Labour did well in the local elections and although no one thinks victory next year is inevitable, there is a sense we’re heading in the right direction. We have momentum, policies, people on the ground and our main opponents are struggling. This should be a great time for catching the the imaginations of people who are undecided.
If only we weren’t so rubbish at slogans.
I don’t know where it went wrong, the left used to have the best catchphrases, and the funniest chants. Maybe it began back in 1979, when the Tories worked out that if you want creative eye-catching ideas, you have to pay for them. ‘Labour Isn’t Working’ became the new benchmark. We’ve been trying, and failing, to catch up ever since.
Take the latest example of social media wonkery, our message to the people of Scotland: #labourno. A friend of mine pointed out that his first thought on reading this was Harry Enfield shouting ‘Oy, Labour! No!’. To me it simply read, ‘Labour? No.’
Whoever is currently coming up with the party’s snappy jingles may well be a hardworking, fair British family man or women. But unlike their hopes for a recovery, none of the mottos he or she is creating are built to last.
I blame Tony Blair. If only he’d allowed Gordon to take the credit for ‘tough on crime, tough on the causes of crime’ (one of our best), then perhaps Brown wouldn’t have wasted so much time trying to top that with catchphrases that became more facile as time went on. We all knew the moment the phrase ‘no more boom and bust’ left his lips that it would come back to kick him out of office. As for ‘British jobs for British people’, the appropriation of this strapline by the BNP and then Ukip tells you everything you need to know.
Now is probably not a good time to remind you of Alistair Campbell, but one thing he did very well was come up with simple positive messages that were easy to understand. Negative campaigning sometimes works for the Tories but it never works for Labour. It backfired in the last Scottish Assembly elections, and it has been one of the few bonuses for Alex Salmond in his otherwise faltering ‘yes’ campaign.
So how about this for a new slogan? It’s what I learned over the last three or four months of campaigning locally, and it applies to everything that we have to do over the next 11 months:
Arguably one of the reasons Labour did so well in the London elections was because the capital is already partially devolved from Westminster. And the national party seems to be learning that what works for London, Wales and Scotland can work for Labour too. After years of being handed instructions from head office, there was a very real sense in my local party that we were being trusted to fight our own campaign. Once or twice I heard the cogs turning in head office, as the centralisers battled with the communitarians – but the latter won out.
Devolution works. It’s a phrase we should have been hearing hundreds of times in Scotland. Instead all we get from the no campaign are prophecies of currency meltdown, EU hostility, and David Cameron asking you to phone a Scottish friend and tell them to vote no.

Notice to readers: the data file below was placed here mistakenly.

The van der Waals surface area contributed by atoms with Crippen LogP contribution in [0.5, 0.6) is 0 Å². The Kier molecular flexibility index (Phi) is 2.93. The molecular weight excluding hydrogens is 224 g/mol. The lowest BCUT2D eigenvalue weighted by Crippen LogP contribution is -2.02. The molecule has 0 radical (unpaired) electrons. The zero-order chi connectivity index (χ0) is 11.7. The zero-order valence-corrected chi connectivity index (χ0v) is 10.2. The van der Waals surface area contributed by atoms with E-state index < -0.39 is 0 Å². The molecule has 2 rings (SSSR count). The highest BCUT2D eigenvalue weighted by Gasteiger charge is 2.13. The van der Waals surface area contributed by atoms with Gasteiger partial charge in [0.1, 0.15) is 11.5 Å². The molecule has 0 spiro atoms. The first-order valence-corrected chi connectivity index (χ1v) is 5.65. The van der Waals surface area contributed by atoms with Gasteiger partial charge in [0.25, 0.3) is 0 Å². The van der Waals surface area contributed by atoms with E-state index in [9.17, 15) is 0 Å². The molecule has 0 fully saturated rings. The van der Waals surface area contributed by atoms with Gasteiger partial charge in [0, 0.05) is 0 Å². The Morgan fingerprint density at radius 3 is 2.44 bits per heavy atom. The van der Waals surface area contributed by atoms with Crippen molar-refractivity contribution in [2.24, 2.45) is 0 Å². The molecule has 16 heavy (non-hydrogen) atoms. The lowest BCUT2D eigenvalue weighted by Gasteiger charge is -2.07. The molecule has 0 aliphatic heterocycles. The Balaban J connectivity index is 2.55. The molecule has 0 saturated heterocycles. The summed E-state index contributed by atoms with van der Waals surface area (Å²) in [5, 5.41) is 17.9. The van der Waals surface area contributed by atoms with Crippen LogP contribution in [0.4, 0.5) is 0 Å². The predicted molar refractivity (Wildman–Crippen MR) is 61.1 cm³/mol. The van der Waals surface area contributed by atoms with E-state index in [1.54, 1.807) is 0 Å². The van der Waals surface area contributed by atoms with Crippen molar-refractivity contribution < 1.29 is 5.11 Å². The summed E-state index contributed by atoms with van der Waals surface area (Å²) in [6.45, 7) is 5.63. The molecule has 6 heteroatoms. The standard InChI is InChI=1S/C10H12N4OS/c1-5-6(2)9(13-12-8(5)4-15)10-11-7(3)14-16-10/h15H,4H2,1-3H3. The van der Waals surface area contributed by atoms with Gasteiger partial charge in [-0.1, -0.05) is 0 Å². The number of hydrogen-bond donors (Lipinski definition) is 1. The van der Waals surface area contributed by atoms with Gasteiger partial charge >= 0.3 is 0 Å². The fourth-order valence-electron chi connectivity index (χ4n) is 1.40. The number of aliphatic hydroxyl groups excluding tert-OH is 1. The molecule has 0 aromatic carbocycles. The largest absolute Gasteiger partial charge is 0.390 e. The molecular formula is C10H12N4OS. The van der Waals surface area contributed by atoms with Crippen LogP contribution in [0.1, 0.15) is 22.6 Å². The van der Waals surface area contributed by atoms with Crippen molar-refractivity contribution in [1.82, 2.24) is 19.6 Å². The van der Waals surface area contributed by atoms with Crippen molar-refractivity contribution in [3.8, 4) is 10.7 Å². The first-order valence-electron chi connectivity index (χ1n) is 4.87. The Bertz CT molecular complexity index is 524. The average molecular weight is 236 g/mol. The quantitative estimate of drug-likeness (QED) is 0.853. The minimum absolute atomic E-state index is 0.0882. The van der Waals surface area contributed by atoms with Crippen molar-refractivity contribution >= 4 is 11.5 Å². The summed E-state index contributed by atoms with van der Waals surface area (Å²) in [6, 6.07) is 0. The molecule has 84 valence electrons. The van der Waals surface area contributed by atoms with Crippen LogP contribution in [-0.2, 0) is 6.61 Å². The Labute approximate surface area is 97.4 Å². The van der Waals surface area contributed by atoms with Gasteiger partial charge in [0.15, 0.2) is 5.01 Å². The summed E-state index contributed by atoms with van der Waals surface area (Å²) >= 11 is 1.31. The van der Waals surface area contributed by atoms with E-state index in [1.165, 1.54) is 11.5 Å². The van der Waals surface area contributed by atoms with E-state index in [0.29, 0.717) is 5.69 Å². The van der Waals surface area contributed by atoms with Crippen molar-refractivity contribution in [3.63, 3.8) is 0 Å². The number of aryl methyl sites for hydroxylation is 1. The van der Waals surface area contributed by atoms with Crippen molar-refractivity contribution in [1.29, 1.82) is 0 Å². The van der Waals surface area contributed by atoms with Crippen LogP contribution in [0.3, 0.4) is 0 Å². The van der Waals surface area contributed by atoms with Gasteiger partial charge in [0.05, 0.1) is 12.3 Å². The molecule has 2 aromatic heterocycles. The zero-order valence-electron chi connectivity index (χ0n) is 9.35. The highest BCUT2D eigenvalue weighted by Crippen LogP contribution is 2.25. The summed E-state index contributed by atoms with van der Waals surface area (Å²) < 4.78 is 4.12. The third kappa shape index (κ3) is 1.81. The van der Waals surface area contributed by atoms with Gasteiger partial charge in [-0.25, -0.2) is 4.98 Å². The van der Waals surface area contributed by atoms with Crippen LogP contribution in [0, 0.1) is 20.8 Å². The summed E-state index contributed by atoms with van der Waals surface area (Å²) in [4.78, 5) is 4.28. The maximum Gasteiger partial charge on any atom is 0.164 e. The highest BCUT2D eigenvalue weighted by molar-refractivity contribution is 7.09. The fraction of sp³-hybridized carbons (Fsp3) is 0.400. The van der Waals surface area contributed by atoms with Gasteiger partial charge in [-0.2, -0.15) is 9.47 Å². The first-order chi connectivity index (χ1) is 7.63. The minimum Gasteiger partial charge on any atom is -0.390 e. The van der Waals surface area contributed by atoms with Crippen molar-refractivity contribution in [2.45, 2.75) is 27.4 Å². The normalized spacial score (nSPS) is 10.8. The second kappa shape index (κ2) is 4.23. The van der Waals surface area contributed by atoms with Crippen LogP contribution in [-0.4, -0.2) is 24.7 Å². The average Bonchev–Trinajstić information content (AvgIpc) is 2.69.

Devolution was one of the first acts of Tony Blair’s government, and it’s often referred to as one of his great successes. Our inability to sound positive in Scotland is baffling to me. You devolve certain powers to local government, but some things are too big to be paid for at that level. For Scotland, if you want to finance a bigger project which would you rather draw on, the income of 5 million or 65 million? We need to remind people that the first venture capitalists to back the internet, mobile phone and satellite technology, national networks of road and rail, were governments.
This isn’t to say that the long-term solution is to spend more. Rather, the answer is to put in place a system where most of our spending is done at local level. I’m sure there are plenty more areas where Scotland can become responsible for their own finances, without having to go through the huge upheaval of total separation from the UK.
Devolution works. It’s about people at a local level being given more control over their lives – the theme that’s at the heart of Jon Cruddas’s blueprint for the future. We don’t need to argue this on the Tory ground where spending is pitted against tax cuts. It’s about spending wisely. For too long we’ve been frightened to talk about the positive benefits of government because we’re scared our enemies will say ‘same old Labour, tax and spend.’ But we have to trust that this is a bigger argument, and that people will understand our nuanced approach.
I think we’ve learned a big lesson from the Lib Dems. Their party’s success in recent years has been down to strong local representation. As soon as they signed up to the austerity package in 2010, surely knowing that their local councils would be hardest hit, they lost their massive local following.
But, in all of this, I’m not dismissing the threat of Ukip. They are the Thatcherite wing of the Tory party, and I’m old enough to remember that many people who used to support Labour ended up voting for her. The two Eds might be right when they say we need to win back these people, but I’m not sure we’ll manage it. There’s a much bigger constituency out there – the ‘don’t knows’. Some of these people have been put off politics because of expense scandals and years of costly wars. If people feel disconnected from national politics, they need to be re-engaged at a local level.
Try devolution. It works.